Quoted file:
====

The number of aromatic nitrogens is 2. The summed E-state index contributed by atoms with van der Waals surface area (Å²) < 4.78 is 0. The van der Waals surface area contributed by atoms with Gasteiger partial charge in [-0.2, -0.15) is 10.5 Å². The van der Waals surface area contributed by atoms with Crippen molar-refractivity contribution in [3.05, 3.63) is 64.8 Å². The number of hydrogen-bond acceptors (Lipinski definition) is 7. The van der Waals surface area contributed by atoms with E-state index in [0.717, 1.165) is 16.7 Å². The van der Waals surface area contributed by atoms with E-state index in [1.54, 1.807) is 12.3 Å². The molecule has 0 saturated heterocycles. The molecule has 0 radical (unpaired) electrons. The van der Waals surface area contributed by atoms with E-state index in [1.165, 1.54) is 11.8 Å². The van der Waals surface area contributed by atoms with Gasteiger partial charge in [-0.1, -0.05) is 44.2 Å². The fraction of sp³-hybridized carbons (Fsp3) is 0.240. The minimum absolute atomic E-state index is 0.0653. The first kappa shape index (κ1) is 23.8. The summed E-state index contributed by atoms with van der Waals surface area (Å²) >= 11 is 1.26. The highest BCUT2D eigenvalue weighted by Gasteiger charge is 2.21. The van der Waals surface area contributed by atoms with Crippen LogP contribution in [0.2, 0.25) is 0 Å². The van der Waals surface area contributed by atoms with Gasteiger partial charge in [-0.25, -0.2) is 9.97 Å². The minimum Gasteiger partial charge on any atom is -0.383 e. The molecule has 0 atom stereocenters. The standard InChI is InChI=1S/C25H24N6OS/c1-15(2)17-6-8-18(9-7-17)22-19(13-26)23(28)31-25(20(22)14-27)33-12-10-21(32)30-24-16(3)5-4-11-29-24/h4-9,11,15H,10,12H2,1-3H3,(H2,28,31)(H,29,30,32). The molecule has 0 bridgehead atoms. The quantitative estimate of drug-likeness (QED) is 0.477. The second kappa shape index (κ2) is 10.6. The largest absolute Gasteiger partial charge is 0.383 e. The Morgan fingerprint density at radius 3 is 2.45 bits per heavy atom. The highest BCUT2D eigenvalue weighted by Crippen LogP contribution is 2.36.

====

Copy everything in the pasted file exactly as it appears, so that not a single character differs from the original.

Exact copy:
The number of aromatic nitrogens is 2. The summed E-state index contributed by atoms with van der Waals surface area (Å²) < 4.78 is 0. The van der Waals surface area contributed by atoms with Gasteiger partial charge in [-0.2, -0.15) is 10.5 Å². The van der Waals surface area contributed by atoms with Crippen molar-refractivity contribution in [3.05, 3.63) is 64.8 Å². The number of hydrogen-bond acceptors (Lipinski definition) is 7. The van der Waals surface area contributed by atoms with E-state index in [0.717, 1.165) is 16.7 Å². The van der Waals surface area contributed by atoms with E-state index in [1.54, 1.807) is 12.3 Å². The molecule has 0 saturated heterocycles. The molecule has 0 radical (unpaired) electrons. The van der Waals surface area contributed by atoms with E-state index in [1.165, 1.54) is 11.8 Å². The van der Waals surface area contributed by atoms with Gasteiger partial charge in [-0.1, -0.05) is 44.2 Å². The fraction of sp³-hybridized carbons (Fsp3) is 0.240. The minimum absolute atomic E-state index is 0.0653. The first kappa shape index (κ1) is 23.8. The summed E-state index contributed by atoms with van der Waals surface area (Å²) >= 11 is 1.26. The highest BCUT2D eigenvalue weighted by Gasteiger charge is 2.21. The van der Waals surface area contributed by atoms with Crippen LogP contribution in [0.2, 0.25) is 0 Å². The van der Waals surface area contributed by atoms with Gasteiger partial charge in [-0.25, -0.2) is 9.97 Å². The minimum Gasteiger partial charge on any atom is -0.383 e. The molecule has 0 atom stereocenters. The standard InChI is InChI=1S/C25H24N6OS/c1-15(2)17-6-8-18(9-7-17)22-19(13-26)23(28)31-25(20(22)14-27)33-12-10-21(32)30-24-16(3)5-4-11-29-24/h4-9,11,15H,10,12H2,1-3H3,(H2,28,31)(H,29,30,32). The molecule has 0 bridgehead atoms. The quantitative estimate of drug-likeness (QED) is 0.477. The second kappa shape index (κ2) is 10.6. The largest absolute Gasteiger partial charge is 0.383 e. The Morgan fingerprint density at radius 3 is 2.45 bits per heavy atom. The highest BCUT2D eigenvalue weighted by Crippen LogP contribution is 2.36.